2013 House of Hope to benefit foundation for sick children

Proceeds from sale of the House of Hope will be donated by the Oklahoma Home Builders Foundation to the Cavett Kids Foundation, whose mission is “to provide positive experiences for courageous kids diagnosed with life-threatening illnesses.”
BY TIM FALL trfall@gmail.com Modified: September 12, 2013 at 12:03 pm •  Published: September 14, 2013

— Philanthropy stumbled slightly in the economic downturn, but for the Central Oklahoma Home Builders Association it is far from dead.

The 2013 House of Hope, 3504 Sagebrush Place in Yukon, was provided for the annual Oklahoma Home Builders Foundation fundraiser by Carl and Carolyn Schluter, co-founders of Raywood Homes.

When donations of services and materials were not forthcoming this year from the builder community to construct a House of Hope free and clear, the Schluters were ready to step in with their model home in the Raywood Manor addition.

“They have hearts the size of Texas,” said Laurie Matthews of American Eagle Title Group, 2013 chairman for the House of Hope project.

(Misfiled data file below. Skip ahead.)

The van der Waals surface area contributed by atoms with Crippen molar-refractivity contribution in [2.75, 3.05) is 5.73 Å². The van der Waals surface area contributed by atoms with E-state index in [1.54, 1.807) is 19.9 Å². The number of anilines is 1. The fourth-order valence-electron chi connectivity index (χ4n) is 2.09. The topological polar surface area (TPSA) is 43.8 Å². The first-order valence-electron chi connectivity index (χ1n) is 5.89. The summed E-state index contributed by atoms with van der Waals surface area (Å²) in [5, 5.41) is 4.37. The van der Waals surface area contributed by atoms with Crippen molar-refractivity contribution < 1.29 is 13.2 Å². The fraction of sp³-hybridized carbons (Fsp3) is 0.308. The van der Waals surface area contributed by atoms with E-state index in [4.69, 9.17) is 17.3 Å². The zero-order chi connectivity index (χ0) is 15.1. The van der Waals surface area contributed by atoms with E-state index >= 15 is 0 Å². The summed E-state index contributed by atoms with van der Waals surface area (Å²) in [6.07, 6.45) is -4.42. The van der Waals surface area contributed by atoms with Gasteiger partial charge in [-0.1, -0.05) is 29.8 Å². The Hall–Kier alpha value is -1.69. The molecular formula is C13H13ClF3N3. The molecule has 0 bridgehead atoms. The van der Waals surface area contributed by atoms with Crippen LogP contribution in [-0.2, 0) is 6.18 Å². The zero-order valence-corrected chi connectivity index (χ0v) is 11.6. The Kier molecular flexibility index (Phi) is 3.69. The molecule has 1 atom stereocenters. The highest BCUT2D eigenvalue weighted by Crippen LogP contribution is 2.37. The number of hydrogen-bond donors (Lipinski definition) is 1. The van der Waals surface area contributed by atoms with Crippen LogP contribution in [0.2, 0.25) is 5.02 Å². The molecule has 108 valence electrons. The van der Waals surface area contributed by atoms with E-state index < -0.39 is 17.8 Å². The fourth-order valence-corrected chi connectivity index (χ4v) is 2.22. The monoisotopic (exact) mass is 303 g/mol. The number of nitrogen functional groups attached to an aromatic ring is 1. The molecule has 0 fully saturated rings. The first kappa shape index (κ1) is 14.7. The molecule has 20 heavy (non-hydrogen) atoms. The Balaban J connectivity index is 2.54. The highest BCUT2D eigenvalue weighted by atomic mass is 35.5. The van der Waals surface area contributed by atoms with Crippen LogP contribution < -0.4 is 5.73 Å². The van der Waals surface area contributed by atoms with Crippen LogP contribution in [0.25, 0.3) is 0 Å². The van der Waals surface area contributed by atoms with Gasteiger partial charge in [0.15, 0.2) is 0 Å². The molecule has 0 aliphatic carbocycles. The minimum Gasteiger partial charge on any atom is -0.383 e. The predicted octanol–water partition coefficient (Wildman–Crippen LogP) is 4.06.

The House of Hope will be open to the public from 10 a.m. to 6 p.m. Saturday and Sunday for the grand opening.

Carolyn Schluter said that she and her husband, who have built homes together for 25 years, were “happy for an opportunity to do the right thing.”

This year, the “right thing” takes the form of a gift. Proceeds from sale of the House of Hope will be donated by the Oklahoma Home Builders Foundation to the Cavett Kids Foundation, whose mission is “to provide positive experiences for courageous kids diagnosed with life-threatening illnesses,” according to Cavett Executive Director Jenny Rodgers.

The organization is able to provide support, including camps, an annual Christmas party and even direct cash assistance for up to 50 families coping with the illness of a child, said Pamela Duncan, president of the Cavett Foundation.

The 2,561-square foot home, with one story and a stone facade, lists for $304,750.

Entering the house, visitors are drawn in to the large family room, complete with a stone hearth, and a paneled wall of picture windows looking out to the patio and fully fenced backyard.

A formal dining room that could serve as a study opens off the foyer, with its vaulted ceiling and an Old World-style front door.

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